By Drew AIles
By Taylor Boylston
By Bree Davies
By Emerald O'Brien
By Gina Tron
By Jon Solomon
By Drew Ailes
The last time we spoke, we had a pretty intense conversation about you being diagnosed with syphilis and your struggles with addiction, and you were really forthcoming. Your honesty was just completely disarming. I saw a write-up on you sometime after that where you talked about how you were on stage and you disclosed that you have AIDs. I was completely taken aback by that and...
It's important to differentiate for people out there between HIV and AIDS. AIDS is what HIV develops into if it's not treated.
Right. I'm sorry. I misspoke. It's HIV you were diagnosed with. I misspoke. My apologies.
Not at all.
Either way, that's a startling admission to make on stage. Can you talk a bit about why you chose the stage to reveal that, when were you diagnosed, and maybe a bit about the whole process?
I was buying shoes in Berlin because I was moving to Sweden the next day, and I was living in Berlin at the time, and I got a text from a guy that I had had sex with saying that he had bad news. Since I didn't know the guy at all, I knew what it was, of course. So as soon as I got to Sweden, the first thing I had to do was find a doctor and get the test, and, obviously, it came back positive. It was a pretty dark time for me. It was January in Sweden, so it was dark all the time, and it was very cold. It was a difficult period.
The reason that I chose to talk about it when I did on stage was because I'd already had the better part of a year, a year and a half, to deal with the diagnosis. I was on stage with Hercules and Love Affair at the Meltdown Festival in London, and I was singing a song with Hercules and Love Affair that Andy [Butler] and I had written together, and the song was about how unnecessary it was for me to get that disease.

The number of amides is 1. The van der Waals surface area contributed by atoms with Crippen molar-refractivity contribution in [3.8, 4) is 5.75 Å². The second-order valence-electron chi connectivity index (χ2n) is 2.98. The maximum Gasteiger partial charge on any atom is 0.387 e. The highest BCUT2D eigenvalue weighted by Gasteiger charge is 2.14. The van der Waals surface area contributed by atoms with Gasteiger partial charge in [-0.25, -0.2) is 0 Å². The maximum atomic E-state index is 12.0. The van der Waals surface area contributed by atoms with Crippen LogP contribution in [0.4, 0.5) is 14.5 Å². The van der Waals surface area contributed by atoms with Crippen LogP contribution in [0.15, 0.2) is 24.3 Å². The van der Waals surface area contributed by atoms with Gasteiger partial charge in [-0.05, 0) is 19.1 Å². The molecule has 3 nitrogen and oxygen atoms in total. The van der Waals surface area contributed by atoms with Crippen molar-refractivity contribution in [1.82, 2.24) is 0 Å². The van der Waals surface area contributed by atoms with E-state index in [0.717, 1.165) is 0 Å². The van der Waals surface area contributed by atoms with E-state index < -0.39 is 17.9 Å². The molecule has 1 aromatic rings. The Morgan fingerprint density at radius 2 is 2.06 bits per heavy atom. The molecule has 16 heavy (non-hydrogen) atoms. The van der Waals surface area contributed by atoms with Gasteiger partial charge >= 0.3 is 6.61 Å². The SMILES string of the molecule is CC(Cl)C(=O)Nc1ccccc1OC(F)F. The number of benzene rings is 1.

The song was about the fact that after getting sober and coming out of all of this destructive behavior that I still wasn't dealing with my destructive behavior in the world of sex. It's easy to get away with a lot of inappropriate behavior in the world of sex, because it's such a natural part of being a human and you can hide a lot of destructive behavior by saying, "Oh, I'm just a man. I've gotta do this. I've gotta do that."
I talked to Andy from Hercules and Love Affair about the fact that I might want to say something before the song because that's what the song's about. I didn't know if I was going to say anything about it, and I didn't know what my motivation was. I wanted to be sure that I was doing the right thing. So I didn't know if I was going to say anything until the moment I was standing on stage. But then I thought, "You know what? You're over-thinking this."
This song is about this. This is an important thing to talk about. You feel like you should be ashamed about this diagnosis. You should talk about it because you shouldn't be ashamed about it, and it shouldn't be a strange thing to talk about, and it shouldn't be a depressing thing to talk about." There have been a lot of amazing people who have been going through this a lot longer than I have.